When Heidi Hallett purchased Frog Hollow Books in Halifax’s Park Lane Mall a little over two years ago, she did so out of a lifelong love for literature. After almost a decade as a co-owner of The Coast, Halifax’s only independent weekly newspaper, she decided that it was time to turn the page on her profession.
“I have been a big reader ever since I was a little girl,” she says. “Books were my way of both escaping the world and making some sense out of it. I have always been a big supporter of Atlantic Canadian literature and believe that we have some of the best authors in the country here on the East Coast. I wanted to play my part in our great tradition of storytelling.”
Ms. Hallett is not alone in her struggles, as independent booksellers from coast to coast feel the pressure from the onslaught of deep-pocketed big-box stores, online purchasing, the high dollar and the cost of prime real estate.
Ms. Hallett is doing what she can to keep her dreams alive by spreading the word about regional scribes through book launches and in-store author appearances. “Local literature is a vital part of our culture here, and I am concerned that if more independent bookstores like mine start going under, we risk losing that history and heritage forever.”
Dave Hill is the manager of Munro’s Books in Victoria, one of the country’s oldest and most successful independent booksellers. He says that stores like Frog Hollow have to find and work with their core strengths. “The key is to focus her efforts upon the things that the big chain outlets or online sellers cannot offer their customers,” he says. “First and foremost, that means excellent service and expert advice.”
To that end, Ms. Hallett and her staff should always make it a point to engage their clients in literary chit-chat. “Bookstores are tailor-made for browsing and discussing ideas,” he says. “What she ideally wants is for the bookstore to become a point of destination for readers of all ages. Along with that literary expertise and those added personal touches, things like author readings and signings, special events, weekly or monthly theme sales, on-site contests, book clubs, having an activities area for children and even serving coffee and muffins will all add up to a higher volume of in-store traffic.”
He adds that Frog Hollow must then use its in-house and front-of-store display space as effectively as possible. “A real emphasis should be placed upon specialty products, such as local and regional authors and books,” he says.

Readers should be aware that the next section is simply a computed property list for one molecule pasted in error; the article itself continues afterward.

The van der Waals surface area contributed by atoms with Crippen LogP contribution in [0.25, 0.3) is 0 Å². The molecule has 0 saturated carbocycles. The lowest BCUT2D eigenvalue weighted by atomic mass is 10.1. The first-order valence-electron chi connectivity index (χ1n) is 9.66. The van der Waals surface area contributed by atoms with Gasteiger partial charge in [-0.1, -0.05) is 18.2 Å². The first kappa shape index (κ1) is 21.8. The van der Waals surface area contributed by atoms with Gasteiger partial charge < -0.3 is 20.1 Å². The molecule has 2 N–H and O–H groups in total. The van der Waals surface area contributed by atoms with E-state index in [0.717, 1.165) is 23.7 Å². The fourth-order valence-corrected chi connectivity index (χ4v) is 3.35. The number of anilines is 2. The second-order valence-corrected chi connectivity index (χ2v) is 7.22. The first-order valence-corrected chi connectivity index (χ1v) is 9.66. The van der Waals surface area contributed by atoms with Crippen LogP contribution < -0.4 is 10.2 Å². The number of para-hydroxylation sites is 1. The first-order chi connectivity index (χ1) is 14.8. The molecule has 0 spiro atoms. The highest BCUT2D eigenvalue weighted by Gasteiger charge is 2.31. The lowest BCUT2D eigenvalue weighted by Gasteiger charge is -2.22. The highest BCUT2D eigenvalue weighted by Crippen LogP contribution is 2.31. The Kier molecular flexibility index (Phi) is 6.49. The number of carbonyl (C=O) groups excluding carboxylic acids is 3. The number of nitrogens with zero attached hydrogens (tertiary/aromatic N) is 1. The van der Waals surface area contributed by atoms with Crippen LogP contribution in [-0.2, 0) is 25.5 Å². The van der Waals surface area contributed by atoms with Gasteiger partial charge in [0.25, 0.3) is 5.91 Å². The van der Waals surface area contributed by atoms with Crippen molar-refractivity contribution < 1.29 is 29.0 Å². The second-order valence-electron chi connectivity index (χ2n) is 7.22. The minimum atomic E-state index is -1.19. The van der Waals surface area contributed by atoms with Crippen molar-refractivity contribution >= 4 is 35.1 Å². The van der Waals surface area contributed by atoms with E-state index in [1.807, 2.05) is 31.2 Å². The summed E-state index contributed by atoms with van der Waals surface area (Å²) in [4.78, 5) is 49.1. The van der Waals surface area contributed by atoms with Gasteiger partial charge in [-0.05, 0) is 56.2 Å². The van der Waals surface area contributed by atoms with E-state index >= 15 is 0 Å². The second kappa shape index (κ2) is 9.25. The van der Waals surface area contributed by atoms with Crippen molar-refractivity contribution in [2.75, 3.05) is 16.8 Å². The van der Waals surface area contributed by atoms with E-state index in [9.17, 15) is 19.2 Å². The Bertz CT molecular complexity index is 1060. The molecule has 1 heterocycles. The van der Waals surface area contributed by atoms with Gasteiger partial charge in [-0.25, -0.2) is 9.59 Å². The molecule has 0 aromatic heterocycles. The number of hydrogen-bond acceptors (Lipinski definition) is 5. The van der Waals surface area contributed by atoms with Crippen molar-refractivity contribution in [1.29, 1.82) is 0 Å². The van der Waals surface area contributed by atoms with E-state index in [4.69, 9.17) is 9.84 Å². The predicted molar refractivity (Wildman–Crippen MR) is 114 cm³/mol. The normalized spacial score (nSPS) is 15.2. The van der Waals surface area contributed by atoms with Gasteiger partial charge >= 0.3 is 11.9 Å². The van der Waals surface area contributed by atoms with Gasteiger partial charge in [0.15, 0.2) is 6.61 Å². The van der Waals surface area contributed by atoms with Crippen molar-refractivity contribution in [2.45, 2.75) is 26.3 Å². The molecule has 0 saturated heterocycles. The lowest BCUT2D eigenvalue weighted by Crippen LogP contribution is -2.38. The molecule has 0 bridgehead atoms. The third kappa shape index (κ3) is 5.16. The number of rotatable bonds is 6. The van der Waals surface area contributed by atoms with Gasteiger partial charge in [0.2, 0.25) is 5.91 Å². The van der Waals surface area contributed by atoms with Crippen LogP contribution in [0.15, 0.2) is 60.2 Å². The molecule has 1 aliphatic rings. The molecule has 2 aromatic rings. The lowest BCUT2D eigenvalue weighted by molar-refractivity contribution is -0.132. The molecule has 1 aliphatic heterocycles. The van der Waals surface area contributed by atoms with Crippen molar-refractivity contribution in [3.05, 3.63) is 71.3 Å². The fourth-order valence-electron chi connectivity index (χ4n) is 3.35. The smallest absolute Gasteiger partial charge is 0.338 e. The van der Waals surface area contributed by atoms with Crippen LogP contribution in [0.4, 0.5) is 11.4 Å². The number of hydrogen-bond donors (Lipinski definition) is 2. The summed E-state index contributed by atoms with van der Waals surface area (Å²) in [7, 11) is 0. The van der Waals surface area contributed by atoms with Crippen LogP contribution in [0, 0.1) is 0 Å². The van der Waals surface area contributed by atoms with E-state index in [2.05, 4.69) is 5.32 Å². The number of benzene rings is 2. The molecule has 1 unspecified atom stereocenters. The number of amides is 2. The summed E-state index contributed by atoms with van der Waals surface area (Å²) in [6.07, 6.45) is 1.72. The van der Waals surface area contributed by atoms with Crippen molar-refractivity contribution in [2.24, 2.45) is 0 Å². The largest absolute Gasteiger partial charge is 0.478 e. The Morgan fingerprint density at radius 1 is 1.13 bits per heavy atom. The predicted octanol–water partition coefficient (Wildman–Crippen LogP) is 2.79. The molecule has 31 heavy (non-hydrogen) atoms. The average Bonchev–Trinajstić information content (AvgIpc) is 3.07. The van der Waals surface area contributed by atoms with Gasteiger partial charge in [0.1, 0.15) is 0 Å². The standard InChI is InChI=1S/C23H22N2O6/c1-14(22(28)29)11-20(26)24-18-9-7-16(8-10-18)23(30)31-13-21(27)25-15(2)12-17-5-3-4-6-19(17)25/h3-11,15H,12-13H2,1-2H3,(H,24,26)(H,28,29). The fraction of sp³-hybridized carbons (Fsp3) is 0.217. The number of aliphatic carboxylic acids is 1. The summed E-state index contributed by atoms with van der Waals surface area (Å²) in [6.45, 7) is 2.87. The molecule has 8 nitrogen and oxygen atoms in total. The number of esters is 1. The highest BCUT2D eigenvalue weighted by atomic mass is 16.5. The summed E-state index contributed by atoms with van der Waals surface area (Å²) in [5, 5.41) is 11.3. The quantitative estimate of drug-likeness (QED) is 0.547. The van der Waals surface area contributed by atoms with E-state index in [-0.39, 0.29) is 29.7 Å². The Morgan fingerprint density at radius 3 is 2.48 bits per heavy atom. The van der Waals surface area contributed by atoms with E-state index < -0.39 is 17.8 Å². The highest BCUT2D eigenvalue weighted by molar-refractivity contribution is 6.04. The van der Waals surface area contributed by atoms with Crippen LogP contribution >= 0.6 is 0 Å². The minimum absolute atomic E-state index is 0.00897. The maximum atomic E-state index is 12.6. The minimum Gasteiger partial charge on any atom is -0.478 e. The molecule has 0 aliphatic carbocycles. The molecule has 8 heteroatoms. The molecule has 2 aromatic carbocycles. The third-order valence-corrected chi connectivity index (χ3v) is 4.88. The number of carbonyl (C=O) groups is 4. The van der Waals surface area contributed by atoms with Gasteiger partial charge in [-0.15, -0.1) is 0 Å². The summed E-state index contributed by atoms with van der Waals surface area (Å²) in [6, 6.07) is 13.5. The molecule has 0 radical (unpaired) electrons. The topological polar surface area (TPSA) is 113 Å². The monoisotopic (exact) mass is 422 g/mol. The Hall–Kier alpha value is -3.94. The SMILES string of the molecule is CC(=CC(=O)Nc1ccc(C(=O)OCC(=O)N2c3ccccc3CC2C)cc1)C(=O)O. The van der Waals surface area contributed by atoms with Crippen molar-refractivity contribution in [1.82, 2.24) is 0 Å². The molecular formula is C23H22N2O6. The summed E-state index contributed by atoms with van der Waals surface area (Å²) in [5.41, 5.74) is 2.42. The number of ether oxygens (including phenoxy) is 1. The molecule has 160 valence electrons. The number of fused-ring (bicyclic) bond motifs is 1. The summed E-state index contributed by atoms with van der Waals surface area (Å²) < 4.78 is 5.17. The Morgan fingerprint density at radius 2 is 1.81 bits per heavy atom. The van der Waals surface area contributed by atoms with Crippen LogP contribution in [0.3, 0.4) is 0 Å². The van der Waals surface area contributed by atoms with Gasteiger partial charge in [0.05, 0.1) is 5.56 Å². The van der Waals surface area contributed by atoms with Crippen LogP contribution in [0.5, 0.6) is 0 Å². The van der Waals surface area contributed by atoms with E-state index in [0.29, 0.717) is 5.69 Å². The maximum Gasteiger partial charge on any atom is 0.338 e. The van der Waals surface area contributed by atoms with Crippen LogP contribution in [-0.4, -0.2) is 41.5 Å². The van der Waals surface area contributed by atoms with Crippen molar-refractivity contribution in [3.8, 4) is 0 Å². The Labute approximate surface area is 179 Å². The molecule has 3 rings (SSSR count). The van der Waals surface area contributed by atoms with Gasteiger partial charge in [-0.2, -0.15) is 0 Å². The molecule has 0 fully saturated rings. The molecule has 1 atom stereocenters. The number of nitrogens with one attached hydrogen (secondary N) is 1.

“Ultimately, however, Hallett is going to build her reputation in the community through word of mouth and referrals.”
Eleanor LeFave agrees. President of the Canadian Booksellers Association and owner of Mabel’s Fables Children’s Bookstore in Toronto says businesses like hers must make the most of their marketplace. “We will never be able to compete with the Chapters/Indigo outlets or the Amazon.coms of the world,” she admits, “but we can find a good niche for ourselves and make ourselves a vital and vibrant part of the neighbourhood.” That means reaching out to the local community as well. “Getting involved with local literary festivals, or bringing books or book discussion into the schools or libraries is always a great way to keep up visibility,” she says.
“Sending out a weekly or monthly e-mail is an effective and cost-efficient way for Hallett to keep her existing customers up to date on current and upcoming releases and events.” Ensuring that the store’s website remains fresh and dynamic is a vital component of the marketing mix as well. That technology can also help to cut costs in other ways. “It sounds tedious,” she admits, “but by establishing best-business practices through process streamlining, Hallett will be in a better position to keep an eye on cash flow, stay on top of special orders and monitor inventory. With such a low profit margin, there really is no wiggle room for any kind of systematic errors.”
Excerpted from the Globe and Mail, April 28, 2008